From heavy snowfalls to hurricanes to scorching temperatures, most homeowners have to contend with difficult weather patterns regardless of where they live. That’s why it’s important to have the right roofing system installed to protect your home and your family.
Let’s examine some common harsh weather patterns and the best roofing choices for each.
Heavy winter snows and summer rain
Pitched roofs are an ideal choice for homes residing in climates with high accumulations of rain and snow.
The pitch of the roof makes it easy for melting snow and falling rain to slide off the roof, minimizing the risk of water damage.
Due to the popularity of the pitch roofing style, nearly every form of residential roofing material is suitable for combating heavy snowfall and intense rain, including asphalt shingles, tile, metal, and wood shake. Metal might be an ideal choice for areas with a lot of snowfall due to its ability to fight office dams and its extreme durability.
But lest we forget to mention the importance of the right underlayment. The proper underlayment paired with its corresponding roofing material will greatly increase the roofing system’s overall durability. Thicker underlayment is applicable for tile and metal systems while modified or synthetic underlayment is usually installed with asphalt shingles.
Read onward about popular pitched roofing materials:
- Is It Smart to Install Slate Shingles on a Normal Home?
- The Homeowner's Complete Metal Roofing Guide
- The Ultimate Shingle Roofing Guide
- Concrete Roof Tiles 101
High annual rainfall and strong winds
Pitched roofs and flat roofs are well suited for climates with high precipitation and strong winds, although each comes with its own strengths and weaknesses.
As stated above, pitched roofs allow for easy removal of rainwater, greatly reducing the chance of roof leaks. However, pitch roofs are susceptible to wind damage. Strong winds can strip away shingles and tiles and tear off gutters, downspouts, and soffits.
Flat roofs, on the other hand, hold up well under severe winds. Flat roofing material lay flat and offer little for winds to tear away. But flat roofs don’t drain nearly as well as pitched roofs. It’s common for flat roofs to suffer from ponding water and moisture penetration.
TPO, EPDM, and built-up systems are great flat roofing materials to combat drainage problems. Consistent maintenance and inspections will go a long way in preserving the life and functionality of a flat roof.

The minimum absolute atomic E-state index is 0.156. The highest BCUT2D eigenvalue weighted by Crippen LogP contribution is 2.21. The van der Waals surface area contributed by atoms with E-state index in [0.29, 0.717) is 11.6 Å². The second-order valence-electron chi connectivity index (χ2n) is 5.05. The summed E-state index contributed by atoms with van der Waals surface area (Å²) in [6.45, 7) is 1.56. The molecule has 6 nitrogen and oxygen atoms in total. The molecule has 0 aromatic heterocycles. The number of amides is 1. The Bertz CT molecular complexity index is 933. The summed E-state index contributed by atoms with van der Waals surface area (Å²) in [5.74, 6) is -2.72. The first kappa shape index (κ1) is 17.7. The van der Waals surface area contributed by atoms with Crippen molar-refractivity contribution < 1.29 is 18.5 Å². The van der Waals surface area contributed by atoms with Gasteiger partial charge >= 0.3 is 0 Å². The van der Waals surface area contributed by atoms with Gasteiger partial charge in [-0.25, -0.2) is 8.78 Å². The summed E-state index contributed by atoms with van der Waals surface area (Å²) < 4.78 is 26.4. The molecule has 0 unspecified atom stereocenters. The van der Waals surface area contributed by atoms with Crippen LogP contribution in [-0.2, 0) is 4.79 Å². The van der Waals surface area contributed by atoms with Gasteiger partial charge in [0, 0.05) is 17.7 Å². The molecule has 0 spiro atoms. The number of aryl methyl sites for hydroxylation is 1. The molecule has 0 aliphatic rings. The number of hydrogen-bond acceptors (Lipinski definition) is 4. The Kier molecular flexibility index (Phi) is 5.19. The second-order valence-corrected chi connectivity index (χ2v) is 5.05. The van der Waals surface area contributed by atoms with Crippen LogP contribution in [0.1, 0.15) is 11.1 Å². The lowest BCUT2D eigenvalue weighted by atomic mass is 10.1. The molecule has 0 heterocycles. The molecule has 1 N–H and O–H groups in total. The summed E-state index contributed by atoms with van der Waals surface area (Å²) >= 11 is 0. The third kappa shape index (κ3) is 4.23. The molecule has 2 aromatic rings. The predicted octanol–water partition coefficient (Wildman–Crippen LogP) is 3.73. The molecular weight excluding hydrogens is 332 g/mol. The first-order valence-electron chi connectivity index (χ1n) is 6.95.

Find out more about how high winds and strong rain impact roofs:
- How a Leaking Roof Will Affect Your Home Long-term
- How to Spot Roof Damage After Severe Winds
- How to Quickly Repair a Leaking Roof During Heavy Rain
Dry, persistent heat and summer storms
In climates such as the Southwest, homeowners have to consider the effect of persistent and constant heat. Flat and pitched roofs will function well in high temperatures, but thermal shock is a common threat to many roofing materials.
Thermal sock is what happens when a scorching roof receives significant rainfall. The cool rain dampens and drops the roof materials temperature, causing the individual shingles, tiles, or rubber (in the case of a flat roof) to shrink.
As the roof rapidly drops in temperature the roof’s materials can crack and warp. Essentially, the roof is shrinking on the surface much faster than the bottom can tolerate.
In some cases, the roof temperature may drop as much as 100 degrees Fahrenheit within 5 to 10 minutes. You can imagine the stress such a drastic change causes.
Flat roofing materials, like EPDM, TPO, and built-up roofs, tolerate thermal shock about equally. Inspecting the roof regularly will prevent catastrophic problems, and a maintenance plan should be in place.
Clay tiles are a popular choice on pitched roofs in dry climates due to their ability to withstand extremely high temperatures. But classic choices like asphalt shingles and metal also work well.
If you choose shingles or metal, it may be best to pick a “cool” option to reduce the roof’s overall temperature and aid in energy efficiency.
Read more about energy-efficient roof options:
- Roof Coating FAQ: Everything You Need to Know
- Green Up Your New Roofing System
- 3 Methods to Make Your Roof and Home More Energy Efficient